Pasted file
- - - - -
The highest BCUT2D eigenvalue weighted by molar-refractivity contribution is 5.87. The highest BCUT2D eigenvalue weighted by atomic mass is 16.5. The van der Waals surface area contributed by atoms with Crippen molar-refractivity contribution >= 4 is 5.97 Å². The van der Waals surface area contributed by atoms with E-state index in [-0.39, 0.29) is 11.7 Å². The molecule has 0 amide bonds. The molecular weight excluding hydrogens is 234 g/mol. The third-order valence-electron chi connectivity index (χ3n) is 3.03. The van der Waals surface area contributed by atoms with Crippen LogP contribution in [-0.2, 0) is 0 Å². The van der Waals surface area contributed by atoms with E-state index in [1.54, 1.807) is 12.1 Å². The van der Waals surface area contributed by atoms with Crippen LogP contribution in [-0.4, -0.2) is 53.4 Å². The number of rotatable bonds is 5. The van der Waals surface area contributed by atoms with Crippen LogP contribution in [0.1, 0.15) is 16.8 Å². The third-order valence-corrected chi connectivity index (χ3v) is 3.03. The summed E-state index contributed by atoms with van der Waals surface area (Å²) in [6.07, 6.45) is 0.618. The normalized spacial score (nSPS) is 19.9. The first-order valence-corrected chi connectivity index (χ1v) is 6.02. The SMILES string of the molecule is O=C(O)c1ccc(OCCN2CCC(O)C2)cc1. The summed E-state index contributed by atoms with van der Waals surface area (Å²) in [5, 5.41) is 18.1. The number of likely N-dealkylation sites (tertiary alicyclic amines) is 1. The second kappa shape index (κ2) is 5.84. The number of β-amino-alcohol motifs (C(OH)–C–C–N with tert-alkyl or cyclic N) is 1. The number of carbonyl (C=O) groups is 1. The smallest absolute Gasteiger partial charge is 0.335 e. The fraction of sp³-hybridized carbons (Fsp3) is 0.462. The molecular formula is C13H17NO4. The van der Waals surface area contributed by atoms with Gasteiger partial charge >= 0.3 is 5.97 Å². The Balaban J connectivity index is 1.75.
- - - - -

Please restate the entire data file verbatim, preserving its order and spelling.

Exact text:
The highest BCUT2D eigenvalue weighted by molar-refractivity contribution is 5.87. The highest BCUT2D eigenvalue weighted by atomic mass is 16.5. The van der Waals surface area contributed by atoms with Crippen molar-refractivity contribution >= 4 is 5.97 Å². The van der Waals surface area contributed by atoms with E-state index in [-0.39, 0.29) is 11.7 Å². The molecule has 0 amide bonds. The molecular weight excluding hydrogens is 234 g/mol. The third-order valence-electron chi connectivity index (χ3n) is 3.03. The van der Waals surface area contributed by atoms with Crippen LogP contribution in [-0.2, 0) is 0 Å². The van der Waals surface area contributed by atoms with E-state index in [1.54, 1.807) is 12.1 Å². The van der Waals surface area contributed by atoms with Crippen LogP contribution in [-0.4, -0.2) is 53.4 Å². The number of rotatable bonds is 5. The van der Waals surface area contributed by atoms with Crippen LogP contribution in [0.1, 0.15) is 16.8 Å². The third-order valence-corrected chi connectivity index (χ3v) is 3.03. The summed E-state index contributed by atoms with van der Waals surface area (Å²) in [6.07, 6.45) is 0.618. The normalized spacial score (nSPS) is 19.9. The first-order valence-corrected chi connectivity index (χ1v) is 6.02. The SMILES string of the molecule is O=C(O)c1ccc(OCCN2CCC(O)C2)cc1. The summed E-state index contributed by atoms with van der Waals surface area (Å²) in [5, 5.41) is 18.1. The number of likely N-dealkylation sites (tertiary alicyclic amines) is 1. The second kappa shape index (κ2) is 5.84. The number of β-amino-alcohol motifs (C(OH)–C–C–N with tert-alkyl or cyclic N) is 1. The number of carbonyl (C=O) groups is 1. The smallest absolute Gasteiger partial charge is 0.335 e. The fraction of sp³-hybridized carbons (Fsp3) is 0.462. The molecular formula is C13H17NO4. The van der Waals surface area contributed by atoms with Gasteiger partial charge >= 0.3 is 5.97 Å². The Balaban J connectivity index is 1.75.